Subject: "Users fix bugs" & distributors
From: (L. Peter Deutsch)
Date: Tue, 30 Aug 94 07:55:51 PDT

In a recent posting, Russell Nelson observed that one of the benefits of
free software is that users can and do fix bugs.  I agree; this has been
one of the big benefits from free distribution of Ghostscript.  However,
in a recent exchange of e-mail with someone at a company that distributes
free software on CD-ROM, they asked me to send them bug fixes to the
software they distribute; at the same time, they charge $2.95 per minute
for technical support, and presumably make a small profit on every CD-ROM
they sell (containing software they didn't write).  Now why should I do
this?  In the 6 years I have been distributing Ghostscript, no free
software distributor has EVER forwarded a bug fix back to me.  What I'm
come to wonder is whether I should view the distributors as "free riders"
-- they're leveraging the free contributions of authors, and not returning
any value to those authors other than publicity.  If I were the suspicious
sort, in fact, I would think that they deliberately don't forward bug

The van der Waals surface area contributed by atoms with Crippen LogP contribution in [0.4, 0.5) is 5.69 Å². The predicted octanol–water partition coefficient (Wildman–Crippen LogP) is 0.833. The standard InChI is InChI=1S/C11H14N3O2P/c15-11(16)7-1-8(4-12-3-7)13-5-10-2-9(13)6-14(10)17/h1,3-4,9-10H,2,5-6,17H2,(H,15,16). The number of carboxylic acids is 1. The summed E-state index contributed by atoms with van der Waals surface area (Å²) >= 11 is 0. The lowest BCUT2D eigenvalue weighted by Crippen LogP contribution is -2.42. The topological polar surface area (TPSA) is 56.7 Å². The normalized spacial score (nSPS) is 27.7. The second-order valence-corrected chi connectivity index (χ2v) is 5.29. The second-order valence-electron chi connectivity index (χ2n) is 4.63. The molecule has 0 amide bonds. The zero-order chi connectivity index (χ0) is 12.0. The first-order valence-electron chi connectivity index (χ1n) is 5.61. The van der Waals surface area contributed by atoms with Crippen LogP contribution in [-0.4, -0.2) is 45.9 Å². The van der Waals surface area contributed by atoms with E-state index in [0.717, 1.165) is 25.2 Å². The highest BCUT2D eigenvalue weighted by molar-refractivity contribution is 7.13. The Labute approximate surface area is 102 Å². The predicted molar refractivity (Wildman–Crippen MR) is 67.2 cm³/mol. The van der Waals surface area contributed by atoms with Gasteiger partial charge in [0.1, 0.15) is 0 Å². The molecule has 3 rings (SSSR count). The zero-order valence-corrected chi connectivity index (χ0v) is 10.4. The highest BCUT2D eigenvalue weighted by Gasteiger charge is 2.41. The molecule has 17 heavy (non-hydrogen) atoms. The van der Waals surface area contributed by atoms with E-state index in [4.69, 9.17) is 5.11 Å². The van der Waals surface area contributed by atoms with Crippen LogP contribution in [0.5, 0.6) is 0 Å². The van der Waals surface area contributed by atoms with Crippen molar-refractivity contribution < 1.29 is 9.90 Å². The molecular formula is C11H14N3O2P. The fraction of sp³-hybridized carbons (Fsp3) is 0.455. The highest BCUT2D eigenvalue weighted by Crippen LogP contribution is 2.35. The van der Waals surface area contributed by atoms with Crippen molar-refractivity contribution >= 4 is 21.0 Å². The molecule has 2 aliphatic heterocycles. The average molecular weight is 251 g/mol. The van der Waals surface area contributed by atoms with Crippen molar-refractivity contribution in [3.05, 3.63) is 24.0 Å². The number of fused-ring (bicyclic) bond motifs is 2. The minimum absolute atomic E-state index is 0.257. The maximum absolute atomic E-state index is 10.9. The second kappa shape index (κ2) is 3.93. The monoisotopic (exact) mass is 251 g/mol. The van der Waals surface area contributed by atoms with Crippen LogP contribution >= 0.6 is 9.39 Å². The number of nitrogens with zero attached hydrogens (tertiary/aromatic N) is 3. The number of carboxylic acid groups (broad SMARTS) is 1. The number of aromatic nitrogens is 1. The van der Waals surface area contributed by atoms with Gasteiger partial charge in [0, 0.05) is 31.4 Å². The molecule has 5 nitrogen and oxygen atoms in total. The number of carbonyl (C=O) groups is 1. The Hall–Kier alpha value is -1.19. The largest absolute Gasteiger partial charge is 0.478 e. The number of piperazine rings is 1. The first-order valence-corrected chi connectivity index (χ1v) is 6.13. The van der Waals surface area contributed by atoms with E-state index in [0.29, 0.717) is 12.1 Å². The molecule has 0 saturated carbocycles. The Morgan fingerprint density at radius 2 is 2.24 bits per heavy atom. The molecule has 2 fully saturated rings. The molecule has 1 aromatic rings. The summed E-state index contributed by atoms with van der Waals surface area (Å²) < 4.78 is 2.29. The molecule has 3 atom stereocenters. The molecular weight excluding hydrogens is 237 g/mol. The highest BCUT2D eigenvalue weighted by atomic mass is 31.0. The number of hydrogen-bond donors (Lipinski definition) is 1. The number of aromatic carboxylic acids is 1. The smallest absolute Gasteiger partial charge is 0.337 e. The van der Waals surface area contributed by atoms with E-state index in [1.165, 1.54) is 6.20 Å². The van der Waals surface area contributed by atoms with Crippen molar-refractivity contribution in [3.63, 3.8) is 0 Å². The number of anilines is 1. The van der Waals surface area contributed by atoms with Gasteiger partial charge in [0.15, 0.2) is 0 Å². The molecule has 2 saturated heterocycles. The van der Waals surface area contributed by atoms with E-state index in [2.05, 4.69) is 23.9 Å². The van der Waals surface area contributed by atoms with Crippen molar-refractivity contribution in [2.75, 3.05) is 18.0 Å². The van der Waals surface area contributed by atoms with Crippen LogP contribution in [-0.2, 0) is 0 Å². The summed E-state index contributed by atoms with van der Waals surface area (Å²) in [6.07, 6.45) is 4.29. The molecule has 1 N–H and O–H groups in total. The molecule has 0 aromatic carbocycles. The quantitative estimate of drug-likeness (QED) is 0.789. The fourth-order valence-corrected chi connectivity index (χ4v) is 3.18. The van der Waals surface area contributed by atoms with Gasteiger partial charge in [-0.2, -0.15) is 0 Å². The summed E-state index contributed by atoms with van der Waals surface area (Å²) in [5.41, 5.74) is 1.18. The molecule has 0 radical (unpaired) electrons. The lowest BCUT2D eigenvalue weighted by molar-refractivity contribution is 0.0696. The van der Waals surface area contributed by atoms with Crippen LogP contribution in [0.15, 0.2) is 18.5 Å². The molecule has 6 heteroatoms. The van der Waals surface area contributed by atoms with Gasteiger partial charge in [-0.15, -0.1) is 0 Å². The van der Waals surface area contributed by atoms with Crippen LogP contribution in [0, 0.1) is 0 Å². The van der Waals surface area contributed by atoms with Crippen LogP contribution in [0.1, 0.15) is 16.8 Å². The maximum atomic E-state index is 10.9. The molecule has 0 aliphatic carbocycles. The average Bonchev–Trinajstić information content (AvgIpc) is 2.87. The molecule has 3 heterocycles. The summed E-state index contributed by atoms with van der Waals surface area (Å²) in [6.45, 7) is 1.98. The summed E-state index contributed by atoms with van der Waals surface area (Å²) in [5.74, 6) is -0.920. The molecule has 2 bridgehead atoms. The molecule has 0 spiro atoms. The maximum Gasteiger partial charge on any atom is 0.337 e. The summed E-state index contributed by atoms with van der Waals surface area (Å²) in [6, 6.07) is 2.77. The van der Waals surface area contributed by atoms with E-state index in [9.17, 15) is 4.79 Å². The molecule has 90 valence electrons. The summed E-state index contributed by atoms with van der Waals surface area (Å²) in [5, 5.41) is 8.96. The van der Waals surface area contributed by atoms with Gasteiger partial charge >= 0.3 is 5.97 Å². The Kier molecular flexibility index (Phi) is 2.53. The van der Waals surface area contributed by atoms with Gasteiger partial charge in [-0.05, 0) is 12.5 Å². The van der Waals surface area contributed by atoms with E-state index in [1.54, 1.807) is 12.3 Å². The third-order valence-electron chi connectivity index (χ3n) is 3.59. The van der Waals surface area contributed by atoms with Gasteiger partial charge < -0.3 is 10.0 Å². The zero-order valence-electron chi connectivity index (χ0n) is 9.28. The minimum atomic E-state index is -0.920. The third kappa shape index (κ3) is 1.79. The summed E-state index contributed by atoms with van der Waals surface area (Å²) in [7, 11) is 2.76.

fixes back to the authors, in order to create a commercial advantage for
their particular distribution.

I'm willing to participate in the free software game to the extent that
the other players are playing fair by the same rules that I do.  The GNU
License allows ripping off of free software by companies with non-free
commercial products who are careful to slip through the "aggregation"
loophole; if I search my records, I can find at least half a dozen
companies that do this with Ghostscript, and that's just the ones I've
heard about.  That's why I changed my license, so that only those who are
willing to distribute the software free (and I don't mean "free" in the
copyleft sense, I mean "free" in the no-charge-except-reproduction-costs
sense) will get the benefit of it.  I'm willing to support free software
by sending bug fixes to the authors; I'm not willing to support commercial
redistributors of free software who aren't playing by the same "share and
share alike" rules.


L. Peter Deutsch :: Aladdin Enterprises :: P.O. box 60264, Palo Alto, CA 94306, ...decwrl!aladdin!ghost ; voice 415-322-0103 ; fax 322-1734
	    "Implementation is the sincerest form of flattery."